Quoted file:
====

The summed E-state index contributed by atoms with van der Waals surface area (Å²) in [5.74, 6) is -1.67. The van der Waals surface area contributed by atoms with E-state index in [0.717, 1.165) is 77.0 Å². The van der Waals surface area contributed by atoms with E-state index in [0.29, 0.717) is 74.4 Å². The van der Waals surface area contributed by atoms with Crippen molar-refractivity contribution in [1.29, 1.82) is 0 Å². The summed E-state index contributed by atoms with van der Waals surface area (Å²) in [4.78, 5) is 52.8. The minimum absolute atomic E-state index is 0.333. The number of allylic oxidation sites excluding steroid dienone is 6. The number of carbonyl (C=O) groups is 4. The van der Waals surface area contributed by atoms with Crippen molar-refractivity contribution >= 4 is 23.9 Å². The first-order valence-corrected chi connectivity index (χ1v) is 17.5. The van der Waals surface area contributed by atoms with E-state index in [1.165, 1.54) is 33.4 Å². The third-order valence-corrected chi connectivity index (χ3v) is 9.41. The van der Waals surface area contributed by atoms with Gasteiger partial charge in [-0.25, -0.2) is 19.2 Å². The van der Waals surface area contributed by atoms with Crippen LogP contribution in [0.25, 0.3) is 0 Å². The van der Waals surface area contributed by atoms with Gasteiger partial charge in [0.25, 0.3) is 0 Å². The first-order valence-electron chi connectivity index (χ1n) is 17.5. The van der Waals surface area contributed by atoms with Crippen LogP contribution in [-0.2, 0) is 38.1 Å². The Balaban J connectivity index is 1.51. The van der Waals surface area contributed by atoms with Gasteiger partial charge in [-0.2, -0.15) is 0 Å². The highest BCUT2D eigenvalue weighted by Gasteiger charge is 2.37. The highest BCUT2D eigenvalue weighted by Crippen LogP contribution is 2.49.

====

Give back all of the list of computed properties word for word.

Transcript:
The summed E-state index contributed by atoms with van der Waals surface area (Å²) in [5.74, 6) is -1.67. The van der Waals surface area contributed by atoms with E-state index in [0.717, 1.165) is 77.0 Å². The van der Waals surface area contributed by atoms with E-state index in [0.29, 0.717) is 74.4 Å². The van der Waals surface area contributed by atoms with Crippen molar-refractivity contribution in [1.29, 1.82) is 0 Å². The summed E-state index contributed by atoms with van der Waals surface area (Å²) in [4.78, 5) is 52.8. The minimum absolute atomic E-state index is 0.333. The number of allylic oxidation sites excluding steroid dienone is 6. The number of carbonyl (C=O) groups is 4. The van der Waals surface area contributed by atoms with Crippen molar-refractivity contribution >= 4 is 23.9 Å². The first-order valence-corrected chi connectivity index (χ1v) is 17.5. The van der Waals surface area contributed by atoms with E-state index in [1.165, 1.54) is 33.4 Å². The third-order valence-corrected chi connectivity index (χ3v) is 9.41. The van der Waals surface area contributed by atoms with Gasteiger partial charge in [-0.25, -0.2) is 19.2 Å². The van der Waals surface area contributed by atoms with Crippen LogP contribution in [0.25, 0.3) is 0 Å². The van der Waals surface area contributed by atoms with Gasteiger partial charge in [0.25, 0.3) is 0 Å². The first-order valence-electron chi connectivity index (χ1n) is 17.5. The van der Waals surface area contributed by atoms with Crippen LogP contribution in [-0.2, 0) is 38.1 Å². The Balaban J connectivity index is 1.51. The van der Waals surface area contributed by atoms with Gasteiger partial charge in [-0.2, -0.15) is 0 Å². The highest BCUT2D eigenvalue weighted by Gasteiger charge is 2.37. The highest BCUT2D eigenvalue weighted by Crippen LogP contribution is 2.49.